A water sample containing plastic. Algalita Marine Research and Education

While these studies shine light on the fact that there's definitely more plastic in the ocean than we think, it still doesn't complete the picture, says Steve Allen, a microplastic expert and doctoral candidate at the University of Strathclyde in the U.K. Large quantities of microplastics still appear to be "missing" from the ocean, he said. For instance, one study suggested that 99.8% of oceanic plastic sinks below the ocean surface layer, making it difficult to detect, but Allen says this doesn't fully explain what's happening to all of the plastic that enters the ocean.

"We're finding some of it," Allen told Mongabay. "But we're … trying to explain where the rest of it went."

Allen and his wife, fellow scientist Deonie Allen, also from the University of Strathclyde, have been working to find their answer, or at least part of it, in an unlikely place: up in the sky.

‘Microplastics Are in Our Air’

As the ocean churns and breaks waves, air is trapped in tiny bubbles. When those bubbles break at the sea's surface, water rushes to fill the void, and this causes tiny, micro-sized particles, like flecks of sea salt or bacteria, to burst into the atmosphere. A new study, published in PLOS ONE, suggests that microplastics are entering the air in the same way.

"[Bubbles] act a little bit like velcro," Deonie Allen told Mongabay. "Rather than the bubble going through the plastic soup and coming to the surface and not bringing any of the plastics with it, it actually collects [the plastic] and hangs on to it as it comes up. And when it bursts, the energy from the creation of the jet to fill the hole that's left in the sea … is what gives it the force to eject the plastic up into the atmosphere."

A lot of previous research on plastic pollution in the ocean has assumed that plastic remains in the seawater and sediment, or gets washed ashore. But this study takes a pioneering step to suggest that ocean plastic is entering the atmosphere through the sea breeze.

"This was just the next logical step to see whether what we're putting into the ocean was actually going to stay there, or whether it would come back," Steve Allen said.

A device used to collect air and mist samples to test for microplastics. Steve Allen

To obtain the necessary data for this study, the research team collected air and sea spray samples on the French Atlantic coast, both onshore and offshore. They found that there was a high potential for ocean microplastics to be released into the air, and suggested that each year, 136,000 tons of microplastics were blowing ashore across the world, although Steve Allen said this number was "extremely conservative."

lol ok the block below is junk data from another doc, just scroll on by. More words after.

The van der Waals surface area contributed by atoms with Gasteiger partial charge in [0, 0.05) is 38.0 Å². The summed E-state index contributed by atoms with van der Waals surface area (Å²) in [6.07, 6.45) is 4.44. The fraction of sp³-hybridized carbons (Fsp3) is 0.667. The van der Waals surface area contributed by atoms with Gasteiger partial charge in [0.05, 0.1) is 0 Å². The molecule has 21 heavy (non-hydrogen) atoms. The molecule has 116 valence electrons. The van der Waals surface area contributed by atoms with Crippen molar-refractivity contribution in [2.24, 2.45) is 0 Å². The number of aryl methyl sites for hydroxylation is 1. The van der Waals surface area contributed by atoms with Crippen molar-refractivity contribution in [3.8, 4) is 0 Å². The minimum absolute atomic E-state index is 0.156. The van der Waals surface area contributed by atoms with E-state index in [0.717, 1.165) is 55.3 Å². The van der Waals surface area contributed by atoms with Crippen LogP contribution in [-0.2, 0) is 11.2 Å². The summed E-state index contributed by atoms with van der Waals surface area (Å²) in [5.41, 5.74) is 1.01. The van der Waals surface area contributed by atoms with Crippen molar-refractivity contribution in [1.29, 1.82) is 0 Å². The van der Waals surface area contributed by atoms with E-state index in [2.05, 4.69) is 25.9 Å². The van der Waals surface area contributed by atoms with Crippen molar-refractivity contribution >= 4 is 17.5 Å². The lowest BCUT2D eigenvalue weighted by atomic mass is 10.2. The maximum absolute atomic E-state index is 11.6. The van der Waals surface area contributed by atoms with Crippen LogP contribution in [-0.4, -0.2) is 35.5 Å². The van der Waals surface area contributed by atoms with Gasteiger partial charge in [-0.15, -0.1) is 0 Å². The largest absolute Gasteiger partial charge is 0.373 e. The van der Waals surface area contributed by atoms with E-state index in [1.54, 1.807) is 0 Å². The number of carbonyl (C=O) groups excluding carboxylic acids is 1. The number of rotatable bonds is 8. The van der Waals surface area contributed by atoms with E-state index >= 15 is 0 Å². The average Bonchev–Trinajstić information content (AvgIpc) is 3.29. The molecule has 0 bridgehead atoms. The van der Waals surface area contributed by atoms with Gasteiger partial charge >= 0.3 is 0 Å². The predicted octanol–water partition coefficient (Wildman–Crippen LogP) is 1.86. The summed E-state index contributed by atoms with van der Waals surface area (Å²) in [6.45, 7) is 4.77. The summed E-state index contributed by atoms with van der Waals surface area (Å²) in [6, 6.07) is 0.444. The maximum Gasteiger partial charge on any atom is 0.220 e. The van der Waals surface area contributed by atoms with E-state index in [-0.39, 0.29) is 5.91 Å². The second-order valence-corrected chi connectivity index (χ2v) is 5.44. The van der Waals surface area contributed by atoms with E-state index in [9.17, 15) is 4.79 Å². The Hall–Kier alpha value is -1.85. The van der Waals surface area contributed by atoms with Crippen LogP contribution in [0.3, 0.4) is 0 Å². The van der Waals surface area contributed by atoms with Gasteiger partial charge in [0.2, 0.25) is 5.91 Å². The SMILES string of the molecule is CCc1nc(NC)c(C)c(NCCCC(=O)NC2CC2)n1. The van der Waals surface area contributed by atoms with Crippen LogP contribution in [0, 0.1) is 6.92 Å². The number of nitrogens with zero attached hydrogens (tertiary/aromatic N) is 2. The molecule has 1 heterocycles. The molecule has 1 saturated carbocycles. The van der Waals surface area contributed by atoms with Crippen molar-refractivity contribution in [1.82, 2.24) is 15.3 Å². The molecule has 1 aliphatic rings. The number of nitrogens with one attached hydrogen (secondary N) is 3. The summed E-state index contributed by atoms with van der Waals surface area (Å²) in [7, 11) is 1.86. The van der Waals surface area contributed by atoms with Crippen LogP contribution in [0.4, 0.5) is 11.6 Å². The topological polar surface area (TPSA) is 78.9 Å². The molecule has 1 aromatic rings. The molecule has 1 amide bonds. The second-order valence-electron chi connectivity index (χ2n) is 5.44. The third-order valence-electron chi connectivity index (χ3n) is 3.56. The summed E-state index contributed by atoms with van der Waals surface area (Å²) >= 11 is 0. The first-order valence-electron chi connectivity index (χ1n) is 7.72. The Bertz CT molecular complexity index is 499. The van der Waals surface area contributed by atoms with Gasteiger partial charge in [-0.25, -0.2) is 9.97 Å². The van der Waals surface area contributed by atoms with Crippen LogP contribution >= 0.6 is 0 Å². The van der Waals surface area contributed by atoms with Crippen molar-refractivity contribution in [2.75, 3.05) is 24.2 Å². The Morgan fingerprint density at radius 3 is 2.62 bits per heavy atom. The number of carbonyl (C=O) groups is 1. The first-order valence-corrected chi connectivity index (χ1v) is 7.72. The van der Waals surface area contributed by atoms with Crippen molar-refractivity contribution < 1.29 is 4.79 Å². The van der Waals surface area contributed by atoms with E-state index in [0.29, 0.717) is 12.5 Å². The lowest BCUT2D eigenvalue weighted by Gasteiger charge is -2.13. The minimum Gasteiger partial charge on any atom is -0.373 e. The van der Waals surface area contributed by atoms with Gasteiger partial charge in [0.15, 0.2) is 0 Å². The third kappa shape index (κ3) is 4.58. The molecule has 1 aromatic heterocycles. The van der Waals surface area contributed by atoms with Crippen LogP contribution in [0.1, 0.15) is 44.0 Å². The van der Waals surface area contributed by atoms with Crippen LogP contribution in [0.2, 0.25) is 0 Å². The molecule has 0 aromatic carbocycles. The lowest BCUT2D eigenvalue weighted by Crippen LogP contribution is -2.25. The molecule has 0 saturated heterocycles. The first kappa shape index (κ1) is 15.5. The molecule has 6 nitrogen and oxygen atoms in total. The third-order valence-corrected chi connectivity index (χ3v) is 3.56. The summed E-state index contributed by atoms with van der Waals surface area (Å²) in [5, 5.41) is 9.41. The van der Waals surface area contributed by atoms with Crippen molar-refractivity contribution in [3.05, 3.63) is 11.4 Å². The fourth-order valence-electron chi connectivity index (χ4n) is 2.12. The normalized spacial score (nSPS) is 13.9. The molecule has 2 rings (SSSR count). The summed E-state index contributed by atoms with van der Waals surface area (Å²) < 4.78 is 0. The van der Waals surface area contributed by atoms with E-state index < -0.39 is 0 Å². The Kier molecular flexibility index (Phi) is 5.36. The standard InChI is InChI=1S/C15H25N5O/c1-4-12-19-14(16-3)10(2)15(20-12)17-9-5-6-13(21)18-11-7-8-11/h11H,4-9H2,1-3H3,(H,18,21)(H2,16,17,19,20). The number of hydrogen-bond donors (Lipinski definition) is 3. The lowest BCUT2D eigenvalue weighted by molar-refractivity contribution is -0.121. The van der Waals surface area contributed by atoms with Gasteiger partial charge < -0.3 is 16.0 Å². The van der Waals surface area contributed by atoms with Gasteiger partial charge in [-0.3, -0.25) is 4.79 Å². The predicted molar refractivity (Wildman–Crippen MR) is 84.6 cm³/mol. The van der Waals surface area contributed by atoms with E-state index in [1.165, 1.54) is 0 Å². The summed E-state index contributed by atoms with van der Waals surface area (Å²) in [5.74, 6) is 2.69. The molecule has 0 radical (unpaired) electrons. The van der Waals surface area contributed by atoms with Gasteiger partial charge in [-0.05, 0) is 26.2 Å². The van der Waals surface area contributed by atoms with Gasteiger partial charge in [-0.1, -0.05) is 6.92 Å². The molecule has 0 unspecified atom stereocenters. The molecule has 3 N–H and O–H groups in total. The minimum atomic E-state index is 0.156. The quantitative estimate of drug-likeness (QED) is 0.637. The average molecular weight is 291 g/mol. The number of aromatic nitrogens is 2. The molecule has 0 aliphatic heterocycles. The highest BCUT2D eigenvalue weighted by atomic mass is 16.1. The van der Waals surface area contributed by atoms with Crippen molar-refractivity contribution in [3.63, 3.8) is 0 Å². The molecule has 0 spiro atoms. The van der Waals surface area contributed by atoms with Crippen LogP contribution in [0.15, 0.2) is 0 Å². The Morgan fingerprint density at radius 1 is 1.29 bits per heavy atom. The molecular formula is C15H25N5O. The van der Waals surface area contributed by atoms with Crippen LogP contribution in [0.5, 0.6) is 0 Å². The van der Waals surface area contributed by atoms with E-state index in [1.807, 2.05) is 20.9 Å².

This study specifically looked at microplastics, but the much smaller nanoplastics are likely going into air by the same means, according to the Allens. But detecting nanoplastics in the water or air can be challenging.

While this is the first study to look at the ocean as a source of atmospheric plastics, other research has examined the capacity of land-based plastics to leach into the air. One study, authored by the Allens and other researchers, found that microplastics were present in the air in the Pyrenees Mountains between France and Spain, even though the testing site was at least 90 kilometers (56 miles) from any land-based source of plastic, such as a landfill. This suggests that the wind can carry microplastics over long distances.

"We know that microplastics are in our air everywhere, from the looks of it," Deonie Allen said.

More research needs to be done to understand the implications of atmospheric microplastics on human health, but according to the Allens, it can't be good for us.

A "cloud catcher" used to collect data for research on microplastics in the atmosphere. Steve Allen

"Microplastics are really good at picking up the contaminants in the surrounding environment — phthalates, flame retardants, heavy metals," Deonie Allen said. "That will get released into the body, relatively effectively."

Enrique Ortiz, a Washington, D.C.-based ecologist and journalist who writes on the plastic pollution issue, says that this evidence should be a "wake up" call to humanity.

"The oceans are picking up the plastic that we throw in it, and that's what we're breathing," Ortiz told Mongabay "And that's the part that really … amazes me."

"But it's not just happening in coastal cities," he added. "No matter where you go, [even] in the middle of the Arctic … the human imprint is already there."

We're not just inhaling microplastics through the air we breathe — we're also getting it through the water we drink and the food we eat.

‘Our Life Is Plasticized’

Plastic waste isn't just leaking into the ocean; it's also polluting freshwater systems and even raining or snowing down from the sky after getting absorbed into the atmosphere, according to another study led by Steve and Deonie Allen. With microplastics being so ubiquitous, it should come as no surprise that they are also present in the food and water we drink.

Drinking water, including tap and bottled water, is the largest source of plastic in our diet, with the average person consuming about 1,769 tiny microplastic particles each week, according to a 2019 report supported by WWF. Other primary sources of microplastics include shellfish, beer and salt.

A new study published this year in Environmental Research found that microplastics were even present in common fruits and vegetables. Apples had one of the highest microplastic counts, with an average of 195,500 plastic particles per gram, while broccoli and carrots averaged more than 100,000 particles per gram.